On the 11th of February, 2017 an estimated 600 pilot whales washed up on the shores of Farwell Spit. The beach sits atop New Zealand's South Island. Volunteers from around the Island and from the Jonah Project, which aims to protect and to guide back whales when beached, worked over the weekend to attempt to save the whales.
What is the cause of the ‘mass beaching’?
On the 11th of February, 2017 an estimated 600 pilot whales washed up on the shores of Farwell Spit. The beach sits atop New Zealand's South Island. Volunteers from around the Island and from the Jonah Project, which aims to protect and to guide back whales when beached, worked over the weekend to attempt to save the whales. This is one of the largest recordings of Whale beaching’s in modern New Zealand’s history.
Whale Beaching in New Zealand
- New Zealand being an Island and having a particularly high number of coves and bays means the country is very prone to whale-beachings. The Associated Press reported that New Zealand has one of the highest rates of Whale beaching in the world.
- The largest recording of Whale Beaching was in 1918, when over 1000 whales were stranded on the scenic shores of Chatham Island. Another notable event was the beaching of 450 whales in 1985. They were washed up on the beaches surrounding Auckland.
Why did the mass beaching take place?
- The reason as to why the beaching took place is still yet to be determined but experts have been coming up with many possible theories.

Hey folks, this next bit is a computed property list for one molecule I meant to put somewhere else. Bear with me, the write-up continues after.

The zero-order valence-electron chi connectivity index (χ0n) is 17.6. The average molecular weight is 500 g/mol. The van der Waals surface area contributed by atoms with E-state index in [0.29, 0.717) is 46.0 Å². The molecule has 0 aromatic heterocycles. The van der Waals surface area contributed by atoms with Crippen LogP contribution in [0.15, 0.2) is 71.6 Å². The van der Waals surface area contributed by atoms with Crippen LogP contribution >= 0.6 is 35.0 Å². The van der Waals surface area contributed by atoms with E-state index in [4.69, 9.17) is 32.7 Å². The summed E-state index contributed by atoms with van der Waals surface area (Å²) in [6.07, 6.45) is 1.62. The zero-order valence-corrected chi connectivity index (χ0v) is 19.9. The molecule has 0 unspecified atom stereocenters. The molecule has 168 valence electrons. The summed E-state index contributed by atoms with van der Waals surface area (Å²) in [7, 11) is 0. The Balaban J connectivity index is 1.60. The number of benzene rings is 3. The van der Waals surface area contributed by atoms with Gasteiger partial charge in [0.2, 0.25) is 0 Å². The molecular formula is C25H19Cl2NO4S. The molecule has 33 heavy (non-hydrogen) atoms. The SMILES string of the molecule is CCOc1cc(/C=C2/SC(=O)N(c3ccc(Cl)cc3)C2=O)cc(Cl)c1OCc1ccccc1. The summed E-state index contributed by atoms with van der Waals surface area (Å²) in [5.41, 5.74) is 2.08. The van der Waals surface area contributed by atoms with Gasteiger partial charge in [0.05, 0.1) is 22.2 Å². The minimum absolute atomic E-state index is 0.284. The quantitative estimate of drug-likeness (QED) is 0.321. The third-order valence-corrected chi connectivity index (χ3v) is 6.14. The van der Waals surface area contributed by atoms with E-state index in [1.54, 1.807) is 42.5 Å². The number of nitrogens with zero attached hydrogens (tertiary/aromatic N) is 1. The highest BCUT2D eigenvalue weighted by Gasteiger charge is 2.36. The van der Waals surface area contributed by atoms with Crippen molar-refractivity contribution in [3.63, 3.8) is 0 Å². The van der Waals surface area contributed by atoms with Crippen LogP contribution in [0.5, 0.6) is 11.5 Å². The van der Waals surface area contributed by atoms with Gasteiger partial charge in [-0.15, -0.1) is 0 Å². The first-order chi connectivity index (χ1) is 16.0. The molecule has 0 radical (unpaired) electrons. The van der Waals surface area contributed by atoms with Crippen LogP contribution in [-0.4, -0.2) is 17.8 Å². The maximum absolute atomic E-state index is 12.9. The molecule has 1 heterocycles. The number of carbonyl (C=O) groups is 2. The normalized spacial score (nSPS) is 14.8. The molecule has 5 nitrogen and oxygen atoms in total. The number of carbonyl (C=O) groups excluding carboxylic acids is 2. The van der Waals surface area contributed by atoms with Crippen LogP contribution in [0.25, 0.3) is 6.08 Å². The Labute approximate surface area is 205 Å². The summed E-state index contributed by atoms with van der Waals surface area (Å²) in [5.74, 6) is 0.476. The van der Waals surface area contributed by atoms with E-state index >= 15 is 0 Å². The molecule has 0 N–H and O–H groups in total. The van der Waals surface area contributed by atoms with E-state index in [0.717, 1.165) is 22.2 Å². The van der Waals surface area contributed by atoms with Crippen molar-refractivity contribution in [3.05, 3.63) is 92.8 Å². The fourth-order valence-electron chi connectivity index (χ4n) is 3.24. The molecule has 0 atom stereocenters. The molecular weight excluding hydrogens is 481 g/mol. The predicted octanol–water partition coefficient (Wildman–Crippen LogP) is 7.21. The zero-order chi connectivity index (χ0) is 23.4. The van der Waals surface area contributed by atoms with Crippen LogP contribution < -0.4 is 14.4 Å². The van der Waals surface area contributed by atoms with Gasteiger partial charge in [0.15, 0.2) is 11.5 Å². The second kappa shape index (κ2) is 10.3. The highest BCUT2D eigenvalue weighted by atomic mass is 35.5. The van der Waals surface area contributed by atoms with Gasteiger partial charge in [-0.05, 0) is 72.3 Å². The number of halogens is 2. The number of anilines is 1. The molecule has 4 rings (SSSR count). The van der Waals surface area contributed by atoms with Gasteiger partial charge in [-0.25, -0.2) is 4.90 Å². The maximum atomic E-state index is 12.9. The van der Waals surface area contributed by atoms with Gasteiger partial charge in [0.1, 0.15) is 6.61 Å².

- Farewell Spit is known all across the nation as a ‘Whale Trap’. It has been witness to several mass stranding's with its geography playing a key role. The Spit has an extensive coastline and its sloping beaches combine to create a sometimes-unnavigable coast, where whales cannot find their way back to the ocean.
- Other environmentalists hypothesize that it could be changes in the ocean topography and extreme weather beneath the ocean surface. Oil drilling occasionally sends shockwaves across the ocean and can disrupt the navigation capabilities of the pilot whales.
Due to all the help supplied by farmers, volunteers and organizations around the Island, over 200 whales were rescued and returned back to the ocean. This shows the concern and care of amongst one of the most environmentally considerate nations in the world.
However, over 250 whales still lost their lives and had to be punctured to ensure they don’t explode, which happens when the gas in the whale’s stomach accumulates.
All in all, this mass beaching was handled well by the people of New Zealand but it is yet to be seen why this took place.